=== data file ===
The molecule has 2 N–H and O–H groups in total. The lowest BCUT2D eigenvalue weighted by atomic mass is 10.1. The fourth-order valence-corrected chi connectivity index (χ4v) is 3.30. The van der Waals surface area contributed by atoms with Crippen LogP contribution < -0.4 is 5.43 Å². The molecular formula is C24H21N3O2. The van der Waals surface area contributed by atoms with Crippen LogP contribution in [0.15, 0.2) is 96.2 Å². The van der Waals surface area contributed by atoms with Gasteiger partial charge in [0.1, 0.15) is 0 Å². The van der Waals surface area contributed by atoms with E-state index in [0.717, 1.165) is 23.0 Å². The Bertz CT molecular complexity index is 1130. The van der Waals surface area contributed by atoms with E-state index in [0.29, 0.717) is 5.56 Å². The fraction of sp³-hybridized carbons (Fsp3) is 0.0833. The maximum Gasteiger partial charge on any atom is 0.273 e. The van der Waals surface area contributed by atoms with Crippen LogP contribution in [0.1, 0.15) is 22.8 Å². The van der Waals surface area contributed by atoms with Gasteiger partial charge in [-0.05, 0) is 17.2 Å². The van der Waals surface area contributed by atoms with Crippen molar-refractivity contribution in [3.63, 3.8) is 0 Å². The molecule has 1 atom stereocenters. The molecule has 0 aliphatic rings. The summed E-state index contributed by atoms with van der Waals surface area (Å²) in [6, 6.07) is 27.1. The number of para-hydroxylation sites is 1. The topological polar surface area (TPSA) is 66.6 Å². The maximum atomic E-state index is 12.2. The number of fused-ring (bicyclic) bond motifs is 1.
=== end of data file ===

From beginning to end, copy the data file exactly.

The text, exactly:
The molecule has 2 N–H and O–H groups in total. The lowest BCUT2D eigenvalue weighted by atomic mass is 10.1. The fourth-order valence-corrected chi connectivity index (χ4v) is 3.30. The van der Waals surface area contributed by atoms with Crippen LogP contribution < -0.4 is 5.43 Å². The molecular formula is C24H21N3O2. The van der Waals surface area contributed by atoms with Crippen LogP contribution in [0.15, 0.2) is 96.2 Å². The van der Waals surface area contributed by atoms with Gasteiger partial charge in [0.1, 0.15) is 0 Å². The van der Waals surface area contributed by atoms with E-state index in [0.717, 1.165) is 23.0 Å². The Bertz CT molecular complexity index is 1130. The van der Waals surface area contributed by atoms with E-state index in [0.29, 0.717) is 5.56 Å². The fraction of sp³-hybridized carbons (Fsp3) is 0.0833. The maximum Gasteiger partial charge on any atom is 0.273 e. The van der Waals surface area contributed by atoms with Crippen LogP contribution in [0.1, 0.15) is 22.8 Å². The van der Waals surface area contributed by atoms with Gasteiger partial charge in [-0.05, 0) is 17.2 Å². The van der Waals surface area contributed by atoms with Crippen molar-refractivity contribution in [3.63, 3.8) is 0 Å². The molecule has 1 atom stereocenters. The molecule has 0 aliphatic rings. The summed E-state index contributed by atoms with van der Waals surface area (Å²) in [6, 6.07) is 27.1. The number of para-hydroxylation sites is 1. The topological polar surface area (TPSA) is 66.6 Å². The maximum atomic E-state index is 12.2. The number of fused-ring (bicyclic) bond motifs is 1.